1. Jan 15, 2012

Chriszz

I'm studying on statistics.
Then, I saw 'Kurtosis', that represents 'peakness' of the distribution.

In the text, the kurtosis is defined as 4-th central moment devided by square of variance.
But, I can't understand why the standized 4-th central moment is used.
What is the role of the square of variance? or 4-th central moment?

Thanks.

2. Jan 15, 2012

SW VandeCarr

It's not a matter of utility, Moments simply exist based on the definition. The kth central moment of a distribution is simply based on $(X-\mu)^{k}$. It's easy to see that the fourth moment is equal to the second moment squared. I personally haven't had much use for the 4th moment, but I can't deny its existence.

http://www.spcforexcel.com/are-skewness-and-kurtosis-useful-statistics

In terms of utility, sort of like the fourth derivative I guess.

Last edited: Jan 15, 2012
3. Jan 15, 2012

mathman

Both assertions are incorrect.

As far as Chriszz's original question, dividing by the square of the variance makes the expression non-dimensional.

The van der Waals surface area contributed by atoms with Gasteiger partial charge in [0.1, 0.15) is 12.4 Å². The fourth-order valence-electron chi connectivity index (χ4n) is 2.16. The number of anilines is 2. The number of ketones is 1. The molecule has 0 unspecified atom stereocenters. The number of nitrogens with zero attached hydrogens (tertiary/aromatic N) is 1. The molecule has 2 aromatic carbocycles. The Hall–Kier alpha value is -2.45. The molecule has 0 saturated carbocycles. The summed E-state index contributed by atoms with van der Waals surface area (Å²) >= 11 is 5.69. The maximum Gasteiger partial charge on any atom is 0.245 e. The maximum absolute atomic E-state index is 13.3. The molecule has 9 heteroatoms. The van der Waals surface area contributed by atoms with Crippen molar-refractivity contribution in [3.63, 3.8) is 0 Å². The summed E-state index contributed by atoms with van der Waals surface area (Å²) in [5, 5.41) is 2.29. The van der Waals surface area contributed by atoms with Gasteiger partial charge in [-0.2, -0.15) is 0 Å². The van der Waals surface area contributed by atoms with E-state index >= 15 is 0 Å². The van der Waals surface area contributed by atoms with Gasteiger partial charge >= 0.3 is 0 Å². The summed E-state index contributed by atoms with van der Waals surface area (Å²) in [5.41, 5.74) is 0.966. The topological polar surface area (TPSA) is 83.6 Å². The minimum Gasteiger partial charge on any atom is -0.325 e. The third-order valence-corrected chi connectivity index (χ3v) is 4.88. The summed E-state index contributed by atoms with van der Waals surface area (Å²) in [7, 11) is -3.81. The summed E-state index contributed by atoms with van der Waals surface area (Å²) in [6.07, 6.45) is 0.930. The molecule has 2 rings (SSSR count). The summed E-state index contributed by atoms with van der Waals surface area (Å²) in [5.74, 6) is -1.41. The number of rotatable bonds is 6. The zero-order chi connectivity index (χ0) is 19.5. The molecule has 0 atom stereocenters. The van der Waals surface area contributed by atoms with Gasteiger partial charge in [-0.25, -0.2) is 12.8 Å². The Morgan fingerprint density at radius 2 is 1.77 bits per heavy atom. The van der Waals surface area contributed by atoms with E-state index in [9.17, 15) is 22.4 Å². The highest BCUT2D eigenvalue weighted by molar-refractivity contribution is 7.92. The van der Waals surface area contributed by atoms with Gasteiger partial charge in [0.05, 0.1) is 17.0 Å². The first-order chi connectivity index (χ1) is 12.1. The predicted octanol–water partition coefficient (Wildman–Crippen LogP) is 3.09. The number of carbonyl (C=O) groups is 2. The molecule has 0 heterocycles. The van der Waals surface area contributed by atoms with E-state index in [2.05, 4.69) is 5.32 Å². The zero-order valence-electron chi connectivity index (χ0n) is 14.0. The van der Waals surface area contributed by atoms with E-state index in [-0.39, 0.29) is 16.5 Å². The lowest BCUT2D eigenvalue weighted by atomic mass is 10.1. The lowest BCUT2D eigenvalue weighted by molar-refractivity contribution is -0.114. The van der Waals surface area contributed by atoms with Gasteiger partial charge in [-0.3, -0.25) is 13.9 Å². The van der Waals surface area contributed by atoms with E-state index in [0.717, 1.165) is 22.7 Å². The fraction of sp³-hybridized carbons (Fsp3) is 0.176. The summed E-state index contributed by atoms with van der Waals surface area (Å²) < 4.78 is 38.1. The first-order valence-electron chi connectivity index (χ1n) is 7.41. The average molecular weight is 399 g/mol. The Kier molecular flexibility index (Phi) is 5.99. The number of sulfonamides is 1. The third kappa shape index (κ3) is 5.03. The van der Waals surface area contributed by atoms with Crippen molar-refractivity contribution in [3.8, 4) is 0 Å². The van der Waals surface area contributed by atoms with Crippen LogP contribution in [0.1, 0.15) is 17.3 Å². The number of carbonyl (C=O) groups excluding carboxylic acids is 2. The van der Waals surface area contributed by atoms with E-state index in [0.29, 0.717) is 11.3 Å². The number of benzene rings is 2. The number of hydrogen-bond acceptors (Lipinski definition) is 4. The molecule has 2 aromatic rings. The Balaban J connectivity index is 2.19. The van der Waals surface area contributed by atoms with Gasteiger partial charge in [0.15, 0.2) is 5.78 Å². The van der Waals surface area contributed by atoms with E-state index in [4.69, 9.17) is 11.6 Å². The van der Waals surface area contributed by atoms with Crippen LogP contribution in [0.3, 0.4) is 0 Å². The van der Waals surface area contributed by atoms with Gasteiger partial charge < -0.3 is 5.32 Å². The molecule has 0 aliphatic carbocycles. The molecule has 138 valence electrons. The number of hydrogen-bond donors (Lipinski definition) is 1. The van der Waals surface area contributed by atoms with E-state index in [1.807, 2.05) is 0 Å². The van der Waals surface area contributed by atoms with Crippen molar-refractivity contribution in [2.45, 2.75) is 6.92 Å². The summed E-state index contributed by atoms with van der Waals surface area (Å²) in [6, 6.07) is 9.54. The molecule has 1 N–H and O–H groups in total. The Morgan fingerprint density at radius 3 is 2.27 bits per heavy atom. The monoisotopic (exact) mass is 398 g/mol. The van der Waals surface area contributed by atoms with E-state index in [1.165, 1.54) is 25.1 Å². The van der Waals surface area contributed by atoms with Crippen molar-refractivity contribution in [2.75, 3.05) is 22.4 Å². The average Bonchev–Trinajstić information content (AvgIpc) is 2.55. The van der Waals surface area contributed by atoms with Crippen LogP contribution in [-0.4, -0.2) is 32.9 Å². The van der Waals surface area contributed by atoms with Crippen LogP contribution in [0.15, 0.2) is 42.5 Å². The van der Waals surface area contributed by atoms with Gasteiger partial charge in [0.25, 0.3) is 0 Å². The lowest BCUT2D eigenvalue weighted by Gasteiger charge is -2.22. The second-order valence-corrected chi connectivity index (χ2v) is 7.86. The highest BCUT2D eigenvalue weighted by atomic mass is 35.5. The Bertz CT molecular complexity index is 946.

4. Jan 15, 2012

SW VandeCarr

I did attach citations. A formal definition of the nth moment is $M_n=\int_a^b x^n f(x)dx$. I was trying to keep things transparent. The OP asked about the utility of the fourth central moment. I provided a paper that suggests it doesn't have much utility (very sensitive to sample size etc).

Its true that the calculated values of the variance and kurtosis of a given distribution would not have the same relationship to each other as the individual deviations, so I'm wrong to suggest that.

The reference to the fourth derivative was just a comment on its utility as I've not seen it much in applications. I wasn't referring to any mathematical connections between the fourth moment and the fourth derivative.

Last edited: Jan 16, 2012